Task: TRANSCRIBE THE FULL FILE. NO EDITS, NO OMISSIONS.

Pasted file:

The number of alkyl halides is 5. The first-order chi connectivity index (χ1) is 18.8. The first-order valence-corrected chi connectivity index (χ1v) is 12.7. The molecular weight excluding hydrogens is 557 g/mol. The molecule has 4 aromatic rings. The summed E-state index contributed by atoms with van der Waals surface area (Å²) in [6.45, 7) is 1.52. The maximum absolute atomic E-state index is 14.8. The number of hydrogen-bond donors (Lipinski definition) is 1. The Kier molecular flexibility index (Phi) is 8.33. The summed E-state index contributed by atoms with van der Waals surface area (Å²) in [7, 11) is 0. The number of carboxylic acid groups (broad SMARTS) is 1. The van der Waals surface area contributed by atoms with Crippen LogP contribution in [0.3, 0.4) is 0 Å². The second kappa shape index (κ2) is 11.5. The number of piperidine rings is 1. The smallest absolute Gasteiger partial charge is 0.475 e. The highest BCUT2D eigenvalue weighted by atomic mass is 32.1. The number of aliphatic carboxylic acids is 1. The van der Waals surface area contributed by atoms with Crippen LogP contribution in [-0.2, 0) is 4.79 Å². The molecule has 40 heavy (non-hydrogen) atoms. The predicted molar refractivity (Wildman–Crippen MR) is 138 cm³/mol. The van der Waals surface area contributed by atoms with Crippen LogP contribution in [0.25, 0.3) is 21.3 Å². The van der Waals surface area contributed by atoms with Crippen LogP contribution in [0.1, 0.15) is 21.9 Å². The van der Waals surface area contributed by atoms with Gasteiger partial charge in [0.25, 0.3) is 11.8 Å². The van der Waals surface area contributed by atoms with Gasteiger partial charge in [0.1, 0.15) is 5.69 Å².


The number of alkyl halides is 5. The first-order chi connectivity index (χ1) is 18.8. The first-order valence-corrected chi connectivity index (χ1v) is 12.7. The molecular weight excluding hydrogens is 557 g/mol. The molecule has 4 aromatic rings. The summed E-state index contributed by atoms with van der Waals surface area (Å²) in [6.45, 7) is 1.52. The maximum absolute atomic E-state index is 14.8. The number of hydrogen-bond donors (Lipinski definition) is 1. The Kier molecular flexibility index (Phi) is 8.33. The summed E-state index contributed by atoms with van der Waals surface area (Å²) in [7, 11) is 0. The number of carboxylic acid groups (broad SMARTS) is 1. The van der Waals surface area contributed by atoms with Crippen LogP contribution in [0.3, 0.4) is 0 Å². The second kappa shape index (κ2) is 11.5. The number of piperidine rings is 1. The smallest absolute Gasteiger partial charge is 0.475 e. The highest BCUT2D eigenvalue weighted by atomic mass is 32.1. The number of aliphatic carboxylic acids is 1. The van der Waals surface area contributed by atoms with Crippen LogP contribution in [-0.2, 0) is 4.79 Å². The molecule has 40 heavy (non-hydrogen) atoms. The predicted molar refractivity (Wildman–Crippen MR) is 138 cm³/mol. The van der Waals surface area contributed by atoms with Crippen LogP contribution in [0.25, 0.3) is 21.3 Å². The van der Waals surface area contributed by atoms with Crippen LogP contribution in [0.1, 0.15) is 21.9 Å². The van der Waals surface area contributed by atoms with Gasteiger partial charge in [0.25, 0.3) is 11.8 Å². The van der Waals surface area contributed by atoms with Gasteiger partial charge in [0.1, 0.15) is 5.69 Å².